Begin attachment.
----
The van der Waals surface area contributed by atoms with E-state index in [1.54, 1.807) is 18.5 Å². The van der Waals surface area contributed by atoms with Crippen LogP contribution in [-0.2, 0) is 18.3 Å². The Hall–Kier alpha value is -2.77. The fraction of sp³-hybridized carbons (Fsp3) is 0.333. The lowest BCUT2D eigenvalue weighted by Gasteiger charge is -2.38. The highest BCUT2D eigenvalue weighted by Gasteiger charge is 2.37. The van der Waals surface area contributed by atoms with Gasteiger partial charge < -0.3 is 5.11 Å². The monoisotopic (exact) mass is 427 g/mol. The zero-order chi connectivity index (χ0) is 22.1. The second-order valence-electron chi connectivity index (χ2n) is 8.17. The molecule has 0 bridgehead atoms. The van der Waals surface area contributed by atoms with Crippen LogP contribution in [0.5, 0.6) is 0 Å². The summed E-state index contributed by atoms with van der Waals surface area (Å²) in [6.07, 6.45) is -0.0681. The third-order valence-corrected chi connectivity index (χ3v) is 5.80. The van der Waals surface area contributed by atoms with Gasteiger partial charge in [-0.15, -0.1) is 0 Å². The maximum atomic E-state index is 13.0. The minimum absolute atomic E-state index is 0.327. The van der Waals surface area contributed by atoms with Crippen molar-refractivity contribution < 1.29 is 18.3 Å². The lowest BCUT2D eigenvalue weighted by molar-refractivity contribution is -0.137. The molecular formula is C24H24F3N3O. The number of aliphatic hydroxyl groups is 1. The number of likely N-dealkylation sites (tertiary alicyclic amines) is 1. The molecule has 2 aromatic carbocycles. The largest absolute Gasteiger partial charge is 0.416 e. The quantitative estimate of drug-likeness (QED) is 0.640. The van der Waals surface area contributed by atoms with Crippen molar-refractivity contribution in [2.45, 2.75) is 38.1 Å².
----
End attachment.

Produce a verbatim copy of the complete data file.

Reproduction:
The van der Waals surface area contributed by atoms with E-state index in [1.54, 1.807) is 18.5 Å². The van der Waals surface area contributed by atoms with Crippen LogP contribution in [-0.2, 0) is 18.3 Å². The Hall–Kier alpha value is -2.77. The fraction of sp³-hybridized carbons (Fsp3) is 0.333. The lowest BCUT2D eigenvalue weighted by Gasteiger charge is -2.38. The highest BCUT2D eigenvalue weighted by Gasteiger charge is 2.37. The van der Waals surface area contributed by atoms with Gasteiger partial charge < -0.3 is 5.11 Å². The monoisotopic (exact) mass is 427 g/mol. The zero-order chi connectivity index (χ0) is 22.1. The second-order valence-electron chi connectivity index (χ2n) is 8.17. The molecule has 0 bridgehead atoms. The van der Waals surface area contributed by atoms with Crippen LogP contribution in [0.5, 0.6) is 0 Å². The summed E-state index contributed by atoms with van der Waals surface area (Å²) in [6.07, 6.45) is -0.0681. The third-order valence-corrected chi connectivity index (χ3v) is 5.80. The van der Waals surface area contributed by atoms with Gasteiger partial charge in [-0.15, -0.1) is 0 Å². The maximum atomic E-state index is 13.0. The minimum absolute atomic E-state index is 0.327. The van der Waals surface area contributed by atoms with Crippen molar-refractivity contribution < 1.29 is 18.3 Å². The lowest BCUT2D eigenvalue weighted by molar-refractivity contribution is -0.137. The molecular formula is C24H24F3N3O. The number of aliphatic hydroxyl groups is 1. The number of likely N-dealkylation sites (tertiary alicyclic amines) is 1. The molecule has 2 aromatic carbocycles. The largest absolute Gasteiger partial charge is 0.416 e. The quantitative estimate of drug-likeness (QED) is 0.640. The van der Waals surface area contributed by atoms with Crippen molar-refractivity contribution in [2.45, 2.75) is 38.1 Å².